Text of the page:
ancient customs

6 Stories

Mauritanian Girls Force-Fed for Marriage

'Torture' returns as ideal of large women makes a comeback

(Newser) - A military coup in Mauritania has erased years of advances in women's rights, bringing a resurgence of the practice of force-fattening young girls to prepare them for marriage, the Guardian reports. "A woman's size indicates the amount of space she occupies in her husband's heart," explains an activist,... More »

Scientists Sniff Out Ancient Stash of Pot

2 lbs. of green plant material found in 2700 year-old grave

(Newser) - Scientists excavating a grave in China’s Gobi desert have found what they believe is the world’s oldest marijuana stash, reports Discovery News. Two pounds of still-green plant material were found in a 2,700-year-old grave belonging to a Caucasian man researchers believe may have been a shaman. More »

Dirty Jokes of the Ancients Unearthed

Academics discover 3,000-year-old Sumerian fart joke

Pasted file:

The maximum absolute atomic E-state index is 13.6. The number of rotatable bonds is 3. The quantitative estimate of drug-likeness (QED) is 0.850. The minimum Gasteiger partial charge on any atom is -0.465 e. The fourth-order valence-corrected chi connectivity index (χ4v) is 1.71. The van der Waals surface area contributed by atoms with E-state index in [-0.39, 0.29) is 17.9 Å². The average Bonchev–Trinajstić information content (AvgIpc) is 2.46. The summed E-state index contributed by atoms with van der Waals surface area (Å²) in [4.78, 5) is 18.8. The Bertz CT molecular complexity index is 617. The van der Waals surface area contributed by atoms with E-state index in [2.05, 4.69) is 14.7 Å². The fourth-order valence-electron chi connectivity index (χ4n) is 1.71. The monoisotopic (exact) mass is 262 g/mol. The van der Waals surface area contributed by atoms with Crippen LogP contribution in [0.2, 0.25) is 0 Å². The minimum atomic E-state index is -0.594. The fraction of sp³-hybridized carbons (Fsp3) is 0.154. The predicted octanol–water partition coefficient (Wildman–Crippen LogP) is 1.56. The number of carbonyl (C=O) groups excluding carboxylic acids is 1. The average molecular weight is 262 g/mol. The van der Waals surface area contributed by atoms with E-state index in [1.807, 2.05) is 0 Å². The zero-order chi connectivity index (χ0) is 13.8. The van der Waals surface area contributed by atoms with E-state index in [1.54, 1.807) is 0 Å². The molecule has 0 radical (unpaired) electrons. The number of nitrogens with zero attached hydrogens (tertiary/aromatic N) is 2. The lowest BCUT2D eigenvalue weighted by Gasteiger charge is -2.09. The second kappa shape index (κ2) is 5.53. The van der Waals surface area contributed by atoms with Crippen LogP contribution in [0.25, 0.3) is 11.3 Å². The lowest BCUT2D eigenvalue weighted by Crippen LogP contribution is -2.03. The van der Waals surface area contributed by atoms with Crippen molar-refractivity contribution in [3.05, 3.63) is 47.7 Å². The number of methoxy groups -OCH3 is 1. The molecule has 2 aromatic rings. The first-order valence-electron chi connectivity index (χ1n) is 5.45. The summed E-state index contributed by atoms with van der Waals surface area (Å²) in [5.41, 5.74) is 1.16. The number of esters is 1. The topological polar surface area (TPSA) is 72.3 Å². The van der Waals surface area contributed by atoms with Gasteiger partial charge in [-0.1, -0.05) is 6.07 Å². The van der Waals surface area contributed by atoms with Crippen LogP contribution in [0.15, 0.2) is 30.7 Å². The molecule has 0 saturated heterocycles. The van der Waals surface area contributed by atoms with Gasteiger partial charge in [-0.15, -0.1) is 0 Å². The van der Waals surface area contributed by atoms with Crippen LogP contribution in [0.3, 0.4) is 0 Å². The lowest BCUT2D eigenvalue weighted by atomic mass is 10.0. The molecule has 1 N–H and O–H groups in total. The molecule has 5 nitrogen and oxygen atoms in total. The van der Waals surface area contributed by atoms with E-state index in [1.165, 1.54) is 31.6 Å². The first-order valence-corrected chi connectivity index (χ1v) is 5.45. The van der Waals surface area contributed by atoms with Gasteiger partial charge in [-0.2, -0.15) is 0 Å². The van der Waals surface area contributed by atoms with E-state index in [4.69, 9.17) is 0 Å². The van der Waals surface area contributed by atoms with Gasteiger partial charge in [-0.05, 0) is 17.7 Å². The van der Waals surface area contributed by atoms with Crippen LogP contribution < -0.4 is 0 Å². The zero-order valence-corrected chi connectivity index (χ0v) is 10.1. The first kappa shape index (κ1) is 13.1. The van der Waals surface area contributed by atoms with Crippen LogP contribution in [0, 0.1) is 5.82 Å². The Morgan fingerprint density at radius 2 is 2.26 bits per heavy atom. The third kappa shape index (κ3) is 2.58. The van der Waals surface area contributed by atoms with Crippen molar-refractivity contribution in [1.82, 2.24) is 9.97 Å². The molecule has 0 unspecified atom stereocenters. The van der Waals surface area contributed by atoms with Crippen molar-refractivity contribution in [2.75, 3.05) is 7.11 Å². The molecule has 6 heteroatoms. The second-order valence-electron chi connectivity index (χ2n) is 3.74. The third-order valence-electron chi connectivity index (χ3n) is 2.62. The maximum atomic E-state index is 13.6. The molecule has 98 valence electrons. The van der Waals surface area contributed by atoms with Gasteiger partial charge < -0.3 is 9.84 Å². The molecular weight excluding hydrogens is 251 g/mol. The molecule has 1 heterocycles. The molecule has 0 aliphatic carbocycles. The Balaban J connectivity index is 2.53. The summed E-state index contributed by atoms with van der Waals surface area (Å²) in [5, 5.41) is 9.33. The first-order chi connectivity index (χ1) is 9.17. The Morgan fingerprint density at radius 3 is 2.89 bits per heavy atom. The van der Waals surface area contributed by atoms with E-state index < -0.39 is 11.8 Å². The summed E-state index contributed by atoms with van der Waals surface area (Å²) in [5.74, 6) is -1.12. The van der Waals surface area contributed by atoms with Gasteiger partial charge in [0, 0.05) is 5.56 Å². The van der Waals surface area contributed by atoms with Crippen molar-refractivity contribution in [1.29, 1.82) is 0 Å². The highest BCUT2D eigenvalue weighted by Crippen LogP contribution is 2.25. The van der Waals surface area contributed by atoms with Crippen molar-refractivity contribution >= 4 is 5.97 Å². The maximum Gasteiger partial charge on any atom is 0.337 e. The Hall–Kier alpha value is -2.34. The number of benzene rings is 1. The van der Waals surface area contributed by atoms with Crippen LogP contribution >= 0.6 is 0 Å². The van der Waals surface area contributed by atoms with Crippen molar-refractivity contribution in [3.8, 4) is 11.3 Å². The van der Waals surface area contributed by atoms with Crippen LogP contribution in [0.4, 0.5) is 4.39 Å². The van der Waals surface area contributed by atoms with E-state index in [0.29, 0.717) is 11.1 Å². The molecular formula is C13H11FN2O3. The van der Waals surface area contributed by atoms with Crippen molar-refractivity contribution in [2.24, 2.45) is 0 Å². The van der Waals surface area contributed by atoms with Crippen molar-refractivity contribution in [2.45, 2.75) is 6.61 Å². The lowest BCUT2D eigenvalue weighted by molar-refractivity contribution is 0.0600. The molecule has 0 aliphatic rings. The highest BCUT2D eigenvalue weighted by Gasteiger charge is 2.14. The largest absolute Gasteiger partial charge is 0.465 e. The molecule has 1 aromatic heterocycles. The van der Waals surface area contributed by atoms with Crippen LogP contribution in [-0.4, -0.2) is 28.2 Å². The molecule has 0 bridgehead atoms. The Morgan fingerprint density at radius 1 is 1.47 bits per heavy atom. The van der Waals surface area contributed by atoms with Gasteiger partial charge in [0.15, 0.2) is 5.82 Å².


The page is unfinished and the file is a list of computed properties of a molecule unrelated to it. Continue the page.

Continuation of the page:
(Newser) - Academics studying ancient texts have discovered bawdy jokes that wouldn't be out of place in a Farrelly brothers movie, the Daily Telegraph reports. "What hangs at a man’s thigh and wants to poke the hole that it’s often poked before?" asks a thousand-year-old Anglo-Saxon manuscript. "... More »

11 Travel Faux Pas to Avoid

Touching is too intimate in some Asian nations

(Newser) - A great pleasure of this wide world of ours is the multiplicity of cultures and customs. That diversity can also get you into a heap of trouble. So, when traveling, here’s what not to do, and where not to do it, from Travel and Leisure.
  • Touching: Too intimate in
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Evangelicals Turn Back to Ritual

Some adopt previously shunned confession, communion, Lent

(Newser) - Evangelical Christians are increasingly turning to long-shunned traditions as a means of practicing their faith, reports the Washington Post. In a trend some call “worship renewal,” some are reviving Catholic customs such as fasting for Lent, going to confession, and weekly communion. “Evangelicalism is coming to point... More »

Wealth Doesn't Always Aid Health

UN finds child mortality rates uneven in developing nations

(Newser) - Citing new child mortality statistics, analysts say a nation's wealth doesn’t always translate into better health for its youngest citizens, the BBC reports. Every year, 10 million children die before their fifth birthday, with 99% of the fatalities occurring in the developing world. But even when conditions improve, survival... More »

6 Stories